Planet and Partnership

Hello my friends,
This is a special day. It is special for my friend Alan who is marrying Astrid in Indonesia today. It is special for my friend Marietta, who is celebrating her birthday and remembering an earlier celebration on 7-7-77. It is special for millions of people who are watching the Live Earth concerts on different parts of the planet. And it is special for me because I love the number seven!

I’m not sure when that began, but I did grow up in a family of seven and I still remember a day in the early fifties when all seven of us wanted to tour the United Nations building in New York. The first response was that my youngest brother was too young to go on a tour; then someone realised that seven was enough for a tour, so we got our own tour guide for the seven of us!

Seven became the key number for me about twelve years ago when I went on my annual retreat and re-read The Seven Laws of Money by Michael Phillips. Although I had always been intrigued by his ideas on money, this time I was fascinated by his way of creating seven laws. So I went back to the first draft of a newsletter on retreat—which I had written on retreat seven years earlier! Using the framework of seven laws, I made it much clearer.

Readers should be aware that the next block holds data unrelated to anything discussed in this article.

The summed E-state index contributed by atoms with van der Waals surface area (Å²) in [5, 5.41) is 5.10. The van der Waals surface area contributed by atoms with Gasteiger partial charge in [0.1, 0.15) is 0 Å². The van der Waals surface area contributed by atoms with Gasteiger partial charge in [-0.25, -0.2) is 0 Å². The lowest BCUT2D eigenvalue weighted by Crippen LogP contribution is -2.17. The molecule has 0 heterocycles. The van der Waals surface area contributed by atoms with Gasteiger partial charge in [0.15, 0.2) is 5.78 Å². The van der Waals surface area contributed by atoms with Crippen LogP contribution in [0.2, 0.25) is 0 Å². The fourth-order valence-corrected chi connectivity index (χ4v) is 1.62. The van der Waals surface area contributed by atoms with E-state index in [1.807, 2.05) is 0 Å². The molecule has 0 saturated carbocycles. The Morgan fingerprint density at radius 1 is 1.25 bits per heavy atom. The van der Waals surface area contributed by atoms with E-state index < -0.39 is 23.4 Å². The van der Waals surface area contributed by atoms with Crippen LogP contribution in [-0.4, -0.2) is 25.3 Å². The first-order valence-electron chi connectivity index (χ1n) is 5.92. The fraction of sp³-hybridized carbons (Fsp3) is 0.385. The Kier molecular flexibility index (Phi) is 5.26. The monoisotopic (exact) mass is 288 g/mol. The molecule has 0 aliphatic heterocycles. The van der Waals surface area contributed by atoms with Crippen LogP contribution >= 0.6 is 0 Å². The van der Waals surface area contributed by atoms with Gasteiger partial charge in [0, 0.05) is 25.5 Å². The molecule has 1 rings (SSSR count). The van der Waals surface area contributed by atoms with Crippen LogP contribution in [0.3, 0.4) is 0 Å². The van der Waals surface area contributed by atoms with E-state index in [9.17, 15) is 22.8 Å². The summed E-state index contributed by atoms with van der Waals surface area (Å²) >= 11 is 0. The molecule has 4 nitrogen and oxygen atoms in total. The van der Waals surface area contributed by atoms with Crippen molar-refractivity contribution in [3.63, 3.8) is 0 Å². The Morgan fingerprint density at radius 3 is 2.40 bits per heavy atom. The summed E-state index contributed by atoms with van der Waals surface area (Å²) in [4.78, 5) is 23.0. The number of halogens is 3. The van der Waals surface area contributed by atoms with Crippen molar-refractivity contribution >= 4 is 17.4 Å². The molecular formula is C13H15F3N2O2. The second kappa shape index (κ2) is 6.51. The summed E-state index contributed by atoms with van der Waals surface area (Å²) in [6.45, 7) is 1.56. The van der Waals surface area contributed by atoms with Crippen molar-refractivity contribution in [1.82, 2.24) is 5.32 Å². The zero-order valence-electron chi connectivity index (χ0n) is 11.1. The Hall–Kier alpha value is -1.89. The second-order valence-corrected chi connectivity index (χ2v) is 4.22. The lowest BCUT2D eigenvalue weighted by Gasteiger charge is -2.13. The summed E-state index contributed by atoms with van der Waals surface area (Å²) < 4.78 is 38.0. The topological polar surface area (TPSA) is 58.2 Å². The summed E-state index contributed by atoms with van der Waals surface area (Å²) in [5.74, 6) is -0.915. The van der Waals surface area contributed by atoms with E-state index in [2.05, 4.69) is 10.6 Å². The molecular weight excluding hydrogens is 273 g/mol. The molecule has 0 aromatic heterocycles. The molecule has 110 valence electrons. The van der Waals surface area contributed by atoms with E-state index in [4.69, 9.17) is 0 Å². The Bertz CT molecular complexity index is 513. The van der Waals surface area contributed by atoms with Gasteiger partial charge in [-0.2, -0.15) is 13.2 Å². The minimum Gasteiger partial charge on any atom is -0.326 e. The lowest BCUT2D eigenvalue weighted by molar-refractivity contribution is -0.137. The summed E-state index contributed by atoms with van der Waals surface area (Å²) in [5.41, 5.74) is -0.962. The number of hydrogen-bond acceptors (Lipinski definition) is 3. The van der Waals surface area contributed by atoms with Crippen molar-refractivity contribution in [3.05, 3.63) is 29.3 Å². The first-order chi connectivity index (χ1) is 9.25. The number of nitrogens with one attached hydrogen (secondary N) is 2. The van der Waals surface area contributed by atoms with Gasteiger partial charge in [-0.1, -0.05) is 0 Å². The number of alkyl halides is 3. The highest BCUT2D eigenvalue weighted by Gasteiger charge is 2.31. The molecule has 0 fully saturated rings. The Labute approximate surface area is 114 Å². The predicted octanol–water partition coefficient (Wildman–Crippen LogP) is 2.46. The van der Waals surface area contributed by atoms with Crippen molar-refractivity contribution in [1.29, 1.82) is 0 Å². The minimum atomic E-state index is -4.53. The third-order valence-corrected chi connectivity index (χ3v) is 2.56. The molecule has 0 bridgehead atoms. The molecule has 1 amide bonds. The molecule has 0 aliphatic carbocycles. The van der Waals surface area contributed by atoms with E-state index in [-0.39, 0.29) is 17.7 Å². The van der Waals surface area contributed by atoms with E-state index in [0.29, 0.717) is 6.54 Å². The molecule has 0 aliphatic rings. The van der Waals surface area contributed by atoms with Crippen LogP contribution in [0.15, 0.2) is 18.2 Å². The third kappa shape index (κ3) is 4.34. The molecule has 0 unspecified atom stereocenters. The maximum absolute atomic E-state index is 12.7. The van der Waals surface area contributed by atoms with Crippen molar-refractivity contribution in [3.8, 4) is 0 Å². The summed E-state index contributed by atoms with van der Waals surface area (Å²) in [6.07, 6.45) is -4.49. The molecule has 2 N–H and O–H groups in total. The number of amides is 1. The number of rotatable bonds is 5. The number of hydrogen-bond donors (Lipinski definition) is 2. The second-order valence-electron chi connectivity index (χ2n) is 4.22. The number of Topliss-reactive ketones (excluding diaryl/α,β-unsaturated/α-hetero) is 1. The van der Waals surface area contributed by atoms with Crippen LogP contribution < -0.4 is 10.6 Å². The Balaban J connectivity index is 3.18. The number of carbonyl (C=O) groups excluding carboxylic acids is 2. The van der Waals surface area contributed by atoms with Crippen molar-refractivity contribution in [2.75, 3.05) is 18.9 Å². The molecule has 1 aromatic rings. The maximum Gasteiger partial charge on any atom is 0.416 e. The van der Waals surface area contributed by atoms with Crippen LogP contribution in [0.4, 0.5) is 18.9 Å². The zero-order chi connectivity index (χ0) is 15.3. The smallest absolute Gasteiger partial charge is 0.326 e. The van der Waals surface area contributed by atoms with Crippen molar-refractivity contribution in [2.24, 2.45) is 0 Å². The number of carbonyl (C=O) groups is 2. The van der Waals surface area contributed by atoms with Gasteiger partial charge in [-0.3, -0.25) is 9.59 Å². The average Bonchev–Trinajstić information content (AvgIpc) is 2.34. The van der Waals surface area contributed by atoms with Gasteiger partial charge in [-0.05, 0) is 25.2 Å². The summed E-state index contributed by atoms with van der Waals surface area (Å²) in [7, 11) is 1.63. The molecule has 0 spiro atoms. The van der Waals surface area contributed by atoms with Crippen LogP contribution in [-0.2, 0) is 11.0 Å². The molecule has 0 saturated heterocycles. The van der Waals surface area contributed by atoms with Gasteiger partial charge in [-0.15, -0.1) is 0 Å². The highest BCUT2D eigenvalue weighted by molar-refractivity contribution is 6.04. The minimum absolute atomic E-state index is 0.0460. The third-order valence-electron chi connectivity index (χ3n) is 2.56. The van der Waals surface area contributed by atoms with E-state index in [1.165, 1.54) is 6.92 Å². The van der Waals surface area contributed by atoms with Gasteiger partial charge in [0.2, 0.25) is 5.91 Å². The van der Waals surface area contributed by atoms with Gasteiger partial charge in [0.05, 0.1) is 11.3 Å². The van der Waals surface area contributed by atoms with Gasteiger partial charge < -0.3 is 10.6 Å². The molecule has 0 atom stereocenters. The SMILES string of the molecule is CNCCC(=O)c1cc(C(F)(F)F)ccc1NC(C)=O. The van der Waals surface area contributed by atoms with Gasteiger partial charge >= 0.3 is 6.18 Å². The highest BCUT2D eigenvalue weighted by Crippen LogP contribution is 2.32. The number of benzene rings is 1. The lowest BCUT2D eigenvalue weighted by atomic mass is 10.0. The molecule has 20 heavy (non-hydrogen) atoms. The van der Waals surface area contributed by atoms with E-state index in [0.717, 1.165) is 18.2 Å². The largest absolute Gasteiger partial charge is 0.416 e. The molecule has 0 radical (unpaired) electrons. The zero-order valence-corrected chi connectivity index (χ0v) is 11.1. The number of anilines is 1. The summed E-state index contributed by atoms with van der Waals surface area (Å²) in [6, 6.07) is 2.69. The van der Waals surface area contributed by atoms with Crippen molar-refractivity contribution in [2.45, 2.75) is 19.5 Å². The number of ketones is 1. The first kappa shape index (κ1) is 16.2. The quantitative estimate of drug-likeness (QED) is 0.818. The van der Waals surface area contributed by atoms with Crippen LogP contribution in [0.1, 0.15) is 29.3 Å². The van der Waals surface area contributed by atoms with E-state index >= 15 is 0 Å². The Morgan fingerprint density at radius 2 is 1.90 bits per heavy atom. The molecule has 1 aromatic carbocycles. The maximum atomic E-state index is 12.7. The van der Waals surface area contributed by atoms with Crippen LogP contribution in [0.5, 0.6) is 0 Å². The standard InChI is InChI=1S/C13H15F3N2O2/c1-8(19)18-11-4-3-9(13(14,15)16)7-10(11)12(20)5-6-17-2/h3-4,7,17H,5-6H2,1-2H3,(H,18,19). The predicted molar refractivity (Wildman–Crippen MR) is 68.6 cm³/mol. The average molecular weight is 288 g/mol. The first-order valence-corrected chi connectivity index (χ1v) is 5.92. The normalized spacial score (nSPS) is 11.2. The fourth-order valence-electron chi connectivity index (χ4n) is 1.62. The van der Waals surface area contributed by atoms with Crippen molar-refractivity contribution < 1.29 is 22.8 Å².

Then I remembered the feedback from readers who said that they liked reading my newsletters because I talked about what I was learning. So I changed laws to learnings and began the first of a long series of Seven Learnings about various things. My seven favourite sets so far are my seven learnings about:

1. Love
2. Retreat
3. Diversity
4. Listening
5. Coaching
6. Learning
7. Nothing

I am sure there are more sets to come; the seven gives me a structure for prose the way rhyme or meter gives me a structure for poetry.

In January 2007, I launched this year of the seven with a list of seven resolutions for myself in the coming year:

1. Hugging
2. Conversing
3. Meditating
4. Haikuing
5. Journaling
6. Stretching
7. Swimming

The resolution to do each one of these each day has been difficult to keep. I usually do at least three, sometimes five, and more rarely all seven.

One reaction that I got to my seven resolutions was that they were all about me. True.

So it seems appropriate today to list seven resolutions for the planet. Although I support these resolutions, I have not created them; they come from the Live Earth organisation in the form of a pledge to the planet.

“I pledge:

1.To demand that my country join an international treaty within the next 2 years that cuts global warming pollution by 90% in developed countries and by more than half worldwide in time for the next generation to inherit a healthy earth;